CHRONIC. The practice of car racing puts the body to the test and requires a very high level of preparation. Explanations on the occasion of the Monaco GP.
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Formula 1 is a competitive sport which, like all top-level sports, requires specific and intensive physical preparation. The physical impact of driving a single-seater on the human body is colossal, both on the articular, cardiovascular and neurological levels, it takes years of competition to prepare the body to undergo such attacks.
The career of an F1 driver most often begins during childhood with the practice of Karting, then over time in different categories of car racing. Throughout growth, the body adapts and shapes itself according to the constraints it faces, this is how the practice of car racing, before and during growth, will gradually shape mechanics. of future pilots.
A Formula 1 car can reach a speed of 360 km/h and accelerate from 0 to 100 in 2.5 seconds, which subjects the body to an acceleration of 2G. However, the worst for drivers is not acceleration but braking, so decelerating from 200 km/h to a complete stop can be done in only 6.5 m, which generates up to 5G (in a car tourism deceleration is only 1G). That's not all! When cornering, lateral acceleration can reach 6G.
And all this is not without repercussions on the blood circulation: the blood flow is directed towards the brain during acceleration, but, conversely, it takes the direction of the legs during braking, which is not not without consequences on alertness and cerebral reactivity. Throughout the races, the drivers chain acceleration and braking hundreds of times, which amounts to a roller coaster for two hours without stopping.
To limit the mass effect of blood flow, Formula 1 drivers need to strengthen the muscles that regulate flow distribution: the abdominal muscles. And to better resist the forces of lateral accelerations, they must strengthen the muscles of the trunk. It is sometimes difficult to breathe at these levels of G, some pilots hold their breath while driving, which requires specific training (altitude running, endurance in apnea).
If the body of the pilots is rigorously harnessed to the seat of the single-seater, the cervical rachis is the region of the body most constrained by the G forces. The mechanism is the same as during road accidents which cause “whiplash” during a violent deceleration. The cervical spine of Formula 1 drivers bears a load of up to 30 kilos.
To keep the head in the axis, and for it to oscillate as little as possible, the drivers must undergo very intensive muscle strengthening of the neck muscles. This is how we can observe an increase in the perimeter of the neck over the years of competition and hours of training.
The four limbs put to the test
Piloting a Formula 1 single-seater also requires training all four limbs to withstand repeated exertion. While turning a steering wheel at low speed will require little energy, turning it at high speed is another matter. Drivers have to exert immense effort to combat lateral G-forces when turning the wheel, averaging 15 kilos (2 packs of 6 water bottles), and doing so around 1,000 times per race. The lower limbs are not left out since it takes about 60 kilos of force to depress the brake pedal and this, 250 times per race.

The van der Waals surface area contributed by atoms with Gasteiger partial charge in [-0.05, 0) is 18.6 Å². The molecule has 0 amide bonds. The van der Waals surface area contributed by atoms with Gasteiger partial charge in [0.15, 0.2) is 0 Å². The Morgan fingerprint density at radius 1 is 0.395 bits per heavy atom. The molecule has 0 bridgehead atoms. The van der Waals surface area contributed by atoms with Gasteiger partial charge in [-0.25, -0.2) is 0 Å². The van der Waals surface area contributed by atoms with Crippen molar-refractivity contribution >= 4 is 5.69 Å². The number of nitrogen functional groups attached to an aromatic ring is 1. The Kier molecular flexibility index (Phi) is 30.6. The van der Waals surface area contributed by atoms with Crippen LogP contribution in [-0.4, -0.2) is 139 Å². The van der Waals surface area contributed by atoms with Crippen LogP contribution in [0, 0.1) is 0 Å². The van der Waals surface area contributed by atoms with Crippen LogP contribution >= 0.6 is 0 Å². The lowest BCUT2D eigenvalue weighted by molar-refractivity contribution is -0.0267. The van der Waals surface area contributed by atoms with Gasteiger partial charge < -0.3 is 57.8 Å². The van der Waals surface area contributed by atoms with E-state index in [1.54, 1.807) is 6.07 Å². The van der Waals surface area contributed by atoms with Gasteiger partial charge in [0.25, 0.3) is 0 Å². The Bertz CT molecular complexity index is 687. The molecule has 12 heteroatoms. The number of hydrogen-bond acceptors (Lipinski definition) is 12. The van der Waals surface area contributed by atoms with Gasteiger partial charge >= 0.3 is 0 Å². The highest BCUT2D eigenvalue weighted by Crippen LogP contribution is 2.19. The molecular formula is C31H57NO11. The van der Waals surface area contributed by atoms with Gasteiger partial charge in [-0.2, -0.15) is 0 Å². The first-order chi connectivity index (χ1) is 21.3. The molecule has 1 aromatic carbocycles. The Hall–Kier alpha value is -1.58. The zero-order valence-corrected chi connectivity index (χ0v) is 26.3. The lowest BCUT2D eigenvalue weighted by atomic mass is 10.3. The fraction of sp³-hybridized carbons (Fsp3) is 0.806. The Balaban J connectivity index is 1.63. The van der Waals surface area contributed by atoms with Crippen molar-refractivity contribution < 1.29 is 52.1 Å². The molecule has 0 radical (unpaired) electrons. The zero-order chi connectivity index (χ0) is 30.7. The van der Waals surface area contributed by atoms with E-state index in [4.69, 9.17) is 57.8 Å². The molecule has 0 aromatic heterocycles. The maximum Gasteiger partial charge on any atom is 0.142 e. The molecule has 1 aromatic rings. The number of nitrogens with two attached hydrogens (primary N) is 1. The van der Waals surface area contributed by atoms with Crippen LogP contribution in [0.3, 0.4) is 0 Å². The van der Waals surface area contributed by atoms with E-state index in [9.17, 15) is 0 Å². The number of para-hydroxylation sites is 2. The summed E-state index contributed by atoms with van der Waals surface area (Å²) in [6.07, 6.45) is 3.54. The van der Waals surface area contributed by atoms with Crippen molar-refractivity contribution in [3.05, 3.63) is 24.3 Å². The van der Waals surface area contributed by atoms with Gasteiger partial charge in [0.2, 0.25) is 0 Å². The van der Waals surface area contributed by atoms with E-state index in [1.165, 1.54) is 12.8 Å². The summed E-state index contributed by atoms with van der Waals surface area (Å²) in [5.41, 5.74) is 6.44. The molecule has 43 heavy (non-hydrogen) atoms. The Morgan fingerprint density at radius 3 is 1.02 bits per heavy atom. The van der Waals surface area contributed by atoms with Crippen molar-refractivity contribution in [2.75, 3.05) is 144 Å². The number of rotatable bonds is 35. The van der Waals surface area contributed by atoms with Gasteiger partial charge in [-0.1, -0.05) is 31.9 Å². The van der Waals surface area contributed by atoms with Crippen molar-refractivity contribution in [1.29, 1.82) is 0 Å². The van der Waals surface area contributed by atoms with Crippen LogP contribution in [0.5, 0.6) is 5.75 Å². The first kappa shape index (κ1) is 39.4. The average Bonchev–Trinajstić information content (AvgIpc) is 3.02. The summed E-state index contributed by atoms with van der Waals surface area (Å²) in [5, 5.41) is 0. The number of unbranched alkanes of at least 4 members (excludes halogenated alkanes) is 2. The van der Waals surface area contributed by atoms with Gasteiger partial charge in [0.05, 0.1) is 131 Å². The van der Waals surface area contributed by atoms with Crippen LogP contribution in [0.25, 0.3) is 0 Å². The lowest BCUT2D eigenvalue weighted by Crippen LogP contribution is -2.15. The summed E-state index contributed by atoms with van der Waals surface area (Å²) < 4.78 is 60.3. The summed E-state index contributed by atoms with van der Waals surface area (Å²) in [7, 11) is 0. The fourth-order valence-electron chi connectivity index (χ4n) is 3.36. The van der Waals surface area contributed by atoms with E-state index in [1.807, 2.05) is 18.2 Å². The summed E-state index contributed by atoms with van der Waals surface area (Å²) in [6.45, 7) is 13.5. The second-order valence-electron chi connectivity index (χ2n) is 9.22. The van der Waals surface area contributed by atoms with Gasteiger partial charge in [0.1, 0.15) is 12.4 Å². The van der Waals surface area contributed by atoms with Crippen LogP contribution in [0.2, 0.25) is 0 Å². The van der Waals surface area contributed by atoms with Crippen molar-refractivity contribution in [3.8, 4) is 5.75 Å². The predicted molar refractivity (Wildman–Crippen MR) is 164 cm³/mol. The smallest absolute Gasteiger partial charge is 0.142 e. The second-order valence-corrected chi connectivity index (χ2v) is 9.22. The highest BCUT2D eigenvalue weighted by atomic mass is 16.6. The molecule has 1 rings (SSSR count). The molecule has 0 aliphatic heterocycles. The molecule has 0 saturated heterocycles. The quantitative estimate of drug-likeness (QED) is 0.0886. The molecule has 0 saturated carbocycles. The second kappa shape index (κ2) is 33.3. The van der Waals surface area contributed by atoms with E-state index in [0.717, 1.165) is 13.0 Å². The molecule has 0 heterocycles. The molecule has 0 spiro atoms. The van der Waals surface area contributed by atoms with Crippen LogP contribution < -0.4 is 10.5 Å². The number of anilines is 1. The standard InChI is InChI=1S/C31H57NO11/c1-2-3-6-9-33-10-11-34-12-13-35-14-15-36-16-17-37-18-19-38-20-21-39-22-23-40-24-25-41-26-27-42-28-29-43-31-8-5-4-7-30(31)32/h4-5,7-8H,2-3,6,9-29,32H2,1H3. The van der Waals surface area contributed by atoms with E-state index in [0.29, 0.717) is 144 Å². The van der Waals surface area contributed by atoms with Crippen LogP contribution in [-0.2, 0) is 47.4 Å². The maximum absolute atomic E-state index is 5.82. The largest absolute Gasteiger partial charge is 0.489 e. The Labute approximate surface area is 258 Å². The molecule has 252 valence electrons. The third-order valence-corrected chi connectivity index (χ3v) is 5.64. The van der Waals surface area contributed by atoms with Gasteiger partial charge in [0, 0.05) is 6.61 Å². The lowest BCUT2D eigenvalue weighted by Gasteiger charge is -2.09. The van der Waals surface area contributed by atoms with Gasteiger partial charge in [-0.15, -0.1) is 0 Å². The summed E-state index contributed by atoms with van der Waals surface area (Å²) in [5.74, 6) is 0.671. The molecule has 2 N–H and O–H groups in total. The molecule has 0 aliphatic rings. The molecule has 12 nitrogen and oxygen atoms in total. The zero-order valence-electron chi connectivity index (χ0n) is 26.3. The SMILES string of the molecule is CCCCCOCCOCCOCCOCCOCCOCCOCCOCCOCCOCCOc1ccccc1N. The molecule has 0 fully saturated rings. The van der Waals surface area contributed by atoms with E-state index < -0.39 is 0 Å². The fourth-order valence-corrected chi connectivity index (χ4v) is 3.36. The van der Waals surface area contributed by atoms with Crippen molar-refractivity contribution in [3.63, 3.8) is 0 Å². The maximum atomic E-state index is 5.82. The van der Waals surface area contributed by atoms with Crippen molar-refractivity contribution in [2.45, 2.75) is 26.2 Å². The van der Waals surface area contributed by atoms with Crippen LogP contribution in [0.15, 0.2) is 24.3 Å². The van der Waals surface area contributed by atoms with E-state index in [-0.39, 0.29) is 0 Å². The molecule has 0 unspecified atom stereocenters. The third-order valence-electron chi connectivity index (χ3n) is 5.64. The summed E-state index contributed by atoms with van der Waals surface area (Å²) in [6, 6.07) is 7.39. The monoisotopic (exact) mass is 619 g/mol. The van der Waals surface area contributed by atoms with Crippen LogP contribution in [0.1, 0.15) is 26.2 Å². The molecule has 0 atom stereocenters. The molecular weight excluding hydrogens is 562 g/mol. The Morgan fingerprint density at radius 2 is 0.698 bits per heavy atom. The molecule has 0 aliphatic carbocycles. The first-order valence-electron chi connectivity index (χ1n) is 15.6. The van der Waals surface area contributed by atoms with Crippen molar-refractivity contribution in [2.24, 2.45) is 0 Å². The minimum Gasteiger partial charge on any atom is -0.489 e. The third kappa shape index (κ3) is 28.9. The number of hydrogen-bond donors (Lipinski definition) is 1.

A marathon runner's heart
Cardiovascular fitness is crucial for Formula 1 drivers. The races are long and grueling – they last on average two hours – and it takes real endurance to fuel the brain and muscles for that long. In addition, pilots are subject to thermal stress: the flame-retardant suits and the full-face helmet interfere with the thermal regulation of the body by trapping heat. Thus, on the hottest circuits, the temperature in the cockpit can reach 60 degrees and the pilots can lose up to 5% of their weight during the competition.
Extreme sweating causes a loss of blood volume that cannot be compensated by water absorption and will result in less oxygen to the brain. Concentration, alertness or even reactivity may be affected by this drop in cerebral oxygenation. This drop in blood volume will then lead to an increase in heart rate in order to properly distribute oxygen in the vital organs as well as in the muscles. Heart rate measurements taken on racing drivers are on average between 140 and 190 beats per minute, which would not be bearable without suitable training.
Beware of the rebound phenomenon
Last specific subject of Formula 1 – and especially this season with the phenomenon of rebound from which the new single-seaters suffer -, the impact of vibrations. These vibrations would affect the cognitive and motor faculties thus causing fatigue and driving errors, they are still poorly understood, but studies are underway to better understand their impact on the brain.
Formula 1 drivers are full-fledged athletes subjected to specific and rigorous training. They must also follow a strict and healthy diet in order to keep up with the pace of the race, which is very energy-intensive, and not to gain weight so as not to impact the performance of their single-seater. Formula 1 is one of the few mixed sports disciplines and it is hoped that one day women will compete in single-seaters alongside men. Many still doubt that a woman can develop physical performance similar to men, but some teams – Alpine in the lead – are determined to do everything to succeed in placing a woman in a Formula 1 seat one day.